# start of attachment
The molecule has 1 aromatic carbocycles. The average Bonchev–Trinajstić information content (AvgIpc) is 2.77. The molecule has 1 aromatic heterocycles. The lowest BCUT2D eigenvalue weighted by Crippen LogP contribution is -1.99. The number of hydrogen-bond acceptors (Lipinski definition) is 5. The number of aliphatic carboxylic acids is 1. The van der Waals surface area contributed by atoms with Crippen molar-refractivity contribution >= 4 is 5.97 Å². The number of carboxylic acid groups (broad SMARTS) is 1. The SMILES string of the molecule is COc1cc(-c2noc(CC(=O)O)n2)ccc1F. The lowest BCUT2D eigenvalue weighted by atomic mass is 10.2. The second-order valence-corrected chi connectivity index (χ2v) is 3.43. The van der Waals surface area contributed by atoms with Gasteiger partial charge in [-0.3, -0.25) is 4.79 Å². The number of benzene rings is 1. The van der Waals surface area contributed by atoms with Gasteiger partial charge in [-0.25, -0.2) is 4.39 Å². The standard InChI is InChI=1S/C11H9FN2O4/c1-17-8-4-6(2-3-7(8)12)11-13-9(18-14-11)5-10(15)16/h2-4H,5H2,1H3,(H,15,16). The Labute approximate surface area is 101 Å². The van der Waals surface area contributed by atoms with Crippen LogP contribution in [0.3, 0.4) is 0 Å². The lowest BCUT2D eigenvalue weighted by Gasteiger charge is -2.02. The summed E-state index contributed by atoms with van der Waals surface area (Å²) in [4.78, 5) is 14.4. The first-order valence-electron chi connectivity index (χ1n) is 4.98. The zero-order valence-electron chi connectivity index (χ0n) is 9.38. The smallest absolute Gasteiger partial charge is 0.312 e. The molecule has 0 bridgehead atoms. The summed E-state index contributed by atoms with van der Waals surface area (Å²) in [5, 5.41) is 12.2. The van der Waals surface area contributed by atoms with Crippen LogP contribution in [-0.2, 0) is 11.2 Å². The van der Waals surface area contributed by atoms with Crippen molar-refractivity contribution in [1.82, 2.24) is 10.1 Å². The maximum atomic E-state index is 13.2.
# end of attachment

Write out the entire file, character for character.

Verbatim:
The molecule has 1 aromatic carbocycles. The average Bonchev–Trinajstić information content (AvgIpc) is 2.77. The molecule has 1 aromatic heterocycles. The lowest BCUT2D eigenvalue weighted by Crippen LogP contribution is -1.99. The number of hydrogen-bond acceptors (Lipinski definition) is 5. The number of aliphatic carboxylic acids is 1. The van der Waals surface area contributed by atoms with Crippen molar-refractivity contribution >= 4 is 5.97 Å². The number of carboxylic acid groups (broad SMARTS) is 1. The SMILES string of the molecule is COc1cc(-c2noc(CC(=O)O)n2)ccc1F. The lowest BCUT2D eigenvalue weighted by atomic mass is 10.2. The second-order valence-corrected chi connectivity index (χ2v) is 3.43. The van der Waals surface area contributed by atoms with Gasteiger partial charge in [-0.3, -0.25) is 4.79 Å². The number of benzene rings is 1. The van der Waals surface area contributed by atoms with Gasteiger partial charge in [-0.25, -0.2) is 4.39 Å². The standard InChI is InChI=1S/C11H9FN2O4/c1-17-8-4-6(2-3-7(8)12)11-13-9(18-14-11)5-10(15)16/h2-4H,5H2,1H3,(H,15,16). The Labute approximate surface area is 101 Å². The van der Waals surface area contributed by atoms with Crippen LogP contribution in [0.3, 0.4) is 0 Å². The lowest BCUT2D eigenvalue weighted by Gasteiger charge is -2.02. The summed E-state index contributed by atoms with van der Waals surface area (Å²) in [4.78, 5) is 14.4. The first-order valence-electron chi connectivity index (χ1n) is 4.98. The zero-order valence-electron chi connectivity index (χ0n) is 9.38. The smallest absolute Gasteiger partial charge is 0.312 e. The molecule has 0 bridgehead atoms. The summed E-state index contributed by atoms with van der Waals surface area (Å²) in [5, 5.41) is 12.2. The van der Waals surface area contributed by atoms with Crippen LogP contribution in [-0.2, 0) is 11.2 Å². The van der Waals surface area contributed by atoms with Crippen molar-refractivity contribution in [1.82, 2.24) is 10.1 Å². The maximum atomic E-state index is 13.2.